Syndromes and a Century
Directed and Written by Apichatpong "Joe" Weerasethakul

*Syndromes and a Century is one of seven films commissioned for the 250th anniversary of Mozart's birth.

Amadeus is in the details here* so it isn't a diptych but variations on a theme, two views of a memory- - -they're movements. But whether across time or geography is what Joe Weerasethakul isn't making apparent - - - that's always been part of his elliptical charm and past/present and rural/urban overlap as dichotomies anyway so it's not as if knowing which is which is crucial to getting anything. And neither is getting anything per se. Knowing a bit about its Mozart connections sort of is, though, because as used as we may be to the way his work splits in half, the one thing we do get is how melodic the whole piece feels. How benign with happiness, too. Joe's remembering something he has no memory of- - -how his doctor parents met - - - so it's hazy, so it's fond, so idyll drapes it. From the first half's country hospital - - -where a young doctor is torn between her forthright suitor and the elusive orchid farmer she's starting to fall for and a dentist who wants to be a pop star strikes an odd friendship with a monk who wants to be a DJ- - -to the secret wing of the city hospital in the second half - - - where mysterious diseases with no names are treated and brandy is stashed in the hollows of prosthetic limbs for the staff to sneak a nip in. And all over, between bisected halves, murmurs and ricochets and rhymes and refrains and shapeshifts : an outdoor concert becomes an outdoor aerobics session, a pop CD given to the monk becomes a remote-controlled UFO two other monks play with, a solar eclipse becomes an ominous air duct, and one deceptively passive woman with one leg shorter than the other crosses over both segments unchanged by the transition the way other reappearing characters are. All exuding, even at its most obtuse, this persuasive calm that makes you fear decoding them will upset its delicate, contained loveliness. So you don't. There's bliss enough in just humming along to those magic changes, those melodies - - - prettified with mystery, soaked in bearable lightness, invincible to regret.* * * * *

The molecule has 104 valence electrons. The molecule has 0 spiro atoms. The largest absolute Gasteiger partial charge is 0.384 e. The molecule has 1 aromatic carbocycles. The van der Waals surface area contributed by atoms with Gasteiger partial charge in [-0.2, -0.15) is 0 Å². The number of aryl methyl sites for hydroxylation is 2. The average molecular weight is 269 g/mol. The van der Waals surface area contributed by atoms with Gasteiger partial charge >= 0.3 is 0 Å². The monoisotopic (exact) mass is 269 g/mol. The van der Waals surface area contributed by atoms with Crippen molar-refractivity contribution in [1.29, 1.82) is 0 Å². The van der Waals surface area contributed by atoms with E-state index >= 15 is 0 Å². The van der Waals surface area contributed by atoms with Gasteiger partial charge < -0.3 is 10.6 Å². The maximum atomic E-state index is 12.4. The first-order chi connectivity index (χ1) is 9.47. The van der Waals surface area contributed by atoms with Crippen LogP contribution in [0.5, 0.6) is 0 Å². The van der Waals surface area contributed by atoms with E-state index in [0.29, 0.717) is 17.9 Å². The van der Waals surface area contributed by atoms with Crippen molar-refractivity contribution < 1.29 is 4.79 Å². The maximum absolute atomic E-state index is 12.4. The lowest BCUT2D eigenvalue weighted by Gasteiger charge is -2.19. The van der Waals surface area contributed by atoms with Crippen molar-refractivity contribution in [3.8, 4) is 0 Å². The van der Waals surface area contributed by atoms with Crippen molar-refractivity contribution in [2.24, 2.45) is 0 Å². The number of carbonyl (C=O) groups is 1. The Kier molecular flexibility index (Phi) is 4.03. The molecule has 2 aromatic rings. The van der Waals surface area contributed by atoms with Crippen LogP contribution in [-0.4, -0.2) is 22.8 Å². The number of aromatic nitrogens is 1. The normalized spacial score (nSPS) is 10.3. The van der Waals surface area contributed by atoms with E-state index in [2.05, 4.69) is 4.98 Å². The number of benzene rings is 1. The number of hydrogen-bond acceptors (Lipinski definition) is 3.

chard bolisay said...

lovet. hehe. i really adore that "tube-smoke" scene, sucking all the mist in the room. i don't know, there's something really eerie and obscure about it, yet very visceral and fascinating. (my eyes forgot to blink) though i cannot admit that i DID understand the film that much. hehe. do we really need to understand a film to appreciate it?

dodo dayao said...

Thanks. Actually when it comes to Apichatpong, the less I "get" the better.That "tube smoke" scene is one of my favorites from this one and damned if I can explain why. Hehe. Also when the camera dollys to the field outside the hospital for the credits - - -sat up when that happened at parang nagka-mild headrush ako and somehow knew the film was gonna be a blast. :)